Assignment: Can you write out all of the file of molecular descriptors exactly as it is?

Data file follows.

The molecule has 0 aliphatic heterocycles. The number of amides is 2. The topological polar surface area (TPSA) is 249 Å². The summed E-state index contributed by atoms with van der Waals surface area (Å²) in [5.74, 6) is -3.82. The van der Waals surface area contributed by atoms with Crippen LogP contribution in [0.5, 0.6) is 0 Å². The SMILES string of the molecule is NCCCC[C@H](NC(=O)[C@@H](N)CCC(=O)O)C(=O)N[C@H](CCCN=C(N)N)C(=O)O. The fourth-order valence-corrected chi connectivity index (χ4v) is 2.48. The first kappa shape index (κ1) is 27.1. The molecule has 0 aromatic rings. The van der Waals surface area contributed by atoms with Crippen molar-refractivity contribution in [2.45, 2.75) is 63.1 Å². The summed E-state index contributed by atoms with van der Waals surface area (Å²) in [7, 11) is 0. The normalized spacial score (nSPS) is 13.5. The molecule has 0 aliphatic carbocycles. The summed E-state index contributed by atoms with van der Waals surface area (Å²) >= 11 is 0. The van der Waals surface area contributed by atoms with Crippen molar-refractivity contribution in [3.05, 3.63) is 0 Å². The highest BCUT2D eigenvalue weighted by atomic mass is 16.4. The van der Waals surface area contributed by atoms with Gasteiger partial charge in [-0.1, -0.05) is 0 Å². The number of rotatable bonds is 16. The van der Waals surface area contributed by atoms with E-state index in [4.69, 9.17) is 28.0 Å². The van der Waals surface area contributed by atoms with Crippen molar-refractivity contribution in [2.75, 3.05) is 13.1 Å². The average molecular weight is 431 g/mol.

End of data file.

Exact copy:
The molecule has 0 aliphatic heterocycles. The number of amides is 2. The topological polar surface area (TPSA) is 249 Å². The summed E-state index contributed by atoms with van der Waals surface area (Å²) in [5.74, 6) is -3.82. The van der Waals surface area contributed by atoms with Crippen LogP contribution in [0.5, 0.6) is 0 Å². The SMILES string of the molecule is NCCCC[C@H](NC(=O)[C@@H](N)CCC(=O)O)C(=O)N[C@H](CCCN=C(N)N)C(=O)O. The fourth-order valence-corrected chi connectivity index (χ4v) is 2.48. The first kappa shape index (κ1) is 27.1. The molecule has 0 aromatic rings. The van der Waals surface area contributed by atoms with Crippen molar-refractivity contribution in [2.45, 2.75) is 63.1 Å². The summed E-state index contributed by atoms with van der Waals surface area (Å²) in [7, 11) is 0. The normalized spacial score (nSPS) is 13.5. The molecule has 0 aliphatic carbocycles. The summed E-state index contributed by atoms with van der Waals surface area (Å²) >= 11 is 0. The van der Waals surface area contributed by atoms with Crippen molar-refractivity contribution in [3.05, 3.63) is 0 Å². The highest BCUT2D eigenvalue weighted by atomic mass is 16.4. The van der Waals surface area contributed by atoms with Gasteiger partial charge in [-0.1, -0.05) is 0 Å². The number of rotatable bonds is 16. The van der Waals surface area contributed by atoms with E-state index in [4.69, 9.17) is 28.0 Å². The van der Waals surface area contributed by atoms with Crippen molar-refractivity contribution in [2.75, 3.05) is 13.1 Å². The average molecular weight is 431 g/mol.